and there could be some cases where these might be necessary for your code.
How am I going to get that to work on my STM32 F4 micro-controller?
Or my RISC V core in FPGA?
I don't believe what you are asking for can be done with no run-time system in place.
That requirement would change the whole language into something I am not interested in using any more.
Your right it can't be done at compile time, a tracing garbage collector needs to be at runtime and it definitely won't be able to run in some situations, that's why you'd be able to use #![forbid(tracing)] for those situations. In the majority of situations where unsafe is needed a tracing garbage collector would be able to be used there.
Let's put it into perspective like this:
The majority of Rust code people write is safe so a small amount of people would need unsafe. In the cases where unsafe is needed a tracing garbage collector would be useful and only a small amount of unsafe wouldn't be able to use a tracing garbage collector. So only a minority of a minority wouldn't be able to use the tracing garbage collector while the rest of that minority would be able to which would make their code much more safer and even though the majority of people who use Rust don't use unsafe they may indirectly use unsafe through a crate because that's their only option, a great example of that is using a crate to parse JSON. All crates out use unsafe for it and there's no implimentation in the standard library for JSON parsing so that's a situation where someone would be forced to use unsafe indirectly and a situation where a tracing garbage collector could be very helpful. Another example is supporting colored terminal text for windows, there's no safe implimentation for it. Another is using SQLlite with Rust... Again, there's no safe implimentation of this. These are all situations where a garbage collector would be perfect and these are situations many people face (I personally have faced all 3 of these situations).
So if you're going for always-optional garbage collection, that's only used to catch some additional memory unsafety, this sounds more like Valgrind or LLVM sanitizers. Rust supports these, and also has some UB detection in miri.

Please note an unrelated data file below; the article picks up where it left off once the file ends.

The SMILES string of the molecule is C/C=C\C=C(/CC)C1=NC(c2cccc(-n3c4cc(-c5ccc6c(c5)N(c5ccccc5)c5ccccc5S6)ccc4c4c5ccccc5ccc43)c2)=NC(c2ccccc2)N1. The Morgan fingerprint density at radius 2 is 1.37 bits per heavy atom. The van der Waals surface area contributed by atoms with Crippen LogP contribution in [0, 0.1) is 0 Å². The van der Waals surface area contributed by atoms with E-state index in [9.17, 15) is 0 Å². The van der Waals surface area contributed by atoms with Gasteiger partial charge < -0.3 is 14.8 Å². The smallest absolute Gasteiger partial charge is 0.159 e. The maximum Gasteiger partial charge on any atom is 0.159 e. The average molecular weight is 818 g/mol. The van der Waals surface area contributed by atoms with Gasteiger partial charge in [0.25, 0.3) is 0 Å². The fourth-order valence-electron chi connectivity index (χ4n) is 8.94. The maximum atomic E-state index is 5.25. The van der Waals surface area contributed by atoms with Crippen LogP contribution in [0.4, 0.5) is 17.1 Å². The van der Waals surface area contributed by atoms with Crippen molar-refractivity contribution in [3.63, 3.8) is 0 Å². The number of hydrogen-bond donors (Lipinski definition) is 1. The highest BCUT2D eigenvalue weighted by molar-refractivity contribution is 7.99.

Would those be able to be seamlessly enabled and disabled though? What if a library I use used those and I wanted to disable it? How would I disable it? Is it as simple as using a flag or is it more complex? And how easy and seamless would enabling these options be? Is it also as simple as a flag or is it more complex? And these things still aren't in the standard library so it would be unlikely for it to be highly adopted. Ontop of that always optional tracing garbage collection perfectly fits the description on what should be in the standard library but it isn't so I'm still convinced that having always optional tracing garbage collection in the standard library would be a huge game changer for Rust because it would make unsafe code safer with an easy way to do so and given the fact Rust is a language that revolves around safety this would be a perfect fit for the language.
Well, what do people use unsafe for ?
- Performance: Using a GC is counterproductive here.
- FFI interfaces: Using a GC is impossible here.
- Low-level data hackery that can result in violations of type-safety or unaligned memory accesses: Using a GC won't help here.
- Low-level code hackery that can result in violations of thread safety or execution of illegal CPU instructions: Using a GC won't help here.
I have a hard time convincing myself of your claim that a GC would help in most usage scenarios of unsafe code. Memory safety is only a part of Rust's safety contract, and many of the scenarios that require raw pointers can't use a GC for performance or FFI reasons...